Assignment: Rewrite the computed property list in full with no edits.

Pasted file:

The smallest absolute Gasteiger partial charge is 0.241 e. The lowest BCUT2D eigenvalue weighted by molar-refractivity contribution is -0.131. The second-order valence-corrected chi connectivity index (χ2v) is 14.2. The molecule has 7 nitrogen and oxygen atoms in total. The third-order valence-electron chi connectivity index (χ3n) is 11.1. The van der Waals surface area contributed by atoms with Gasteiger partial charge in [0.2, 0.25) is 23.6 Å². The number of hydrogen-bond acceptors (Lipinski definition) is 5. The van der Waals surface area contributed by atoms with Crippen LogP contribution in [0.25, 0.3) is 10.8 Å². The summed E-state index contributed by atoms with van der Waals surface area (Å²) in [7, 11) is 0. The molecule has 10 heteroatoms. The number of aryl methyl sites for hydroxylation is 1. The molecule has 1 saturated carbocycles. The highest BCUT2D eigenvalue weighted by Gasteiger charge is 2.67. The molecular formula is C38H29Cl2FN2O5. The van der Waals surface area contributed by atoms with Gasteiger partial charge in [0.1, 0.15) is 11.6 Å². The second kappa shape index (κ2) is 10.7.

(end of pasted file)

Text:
The smallest absolute Gasteiger partial charge is 0.241 e. The lowest BCUT2D eigenvalue weighted by molar-refractivity contribution is -0.131. The second-order valence-corrected chi connectivity index (χ2v) is 14.2. The molecule has 7 nitrogen and oxygen atoms in total. The third-order valence-electron chi connectivity index (χ3n) is 11.1. The van der Waals surface area contributed by atoms with Gasteiger partial charge in [0.2, 0.25) is 23.6 Å². The number of hydrogen-bond acceptors (Lipinski definition) is 5. The van der Waals surface area contributed by atoms with Crippen LogP contribution in [0.25, 0.3) is 10.8 Å². The summed E-state index contributed by atoms with van der Waals surface area (Å²) in [7, 11) is 0. The molecule has 10 heteroatoms. The number of aryl methyl sites for hydroxylation is 1. The molecule has 1 saturated carbocycles. The highest BCUT2D eigenvalue weighted by Gasteiger charge is 2.67. The molecular formula is C38H29Cl2FN2O5. The van der Waals surface area contributed by atoms with Gasteiger partial charge in [0.1, 0.15) is 11.6 Å². The second kappa shape index (κ2) is 10.7.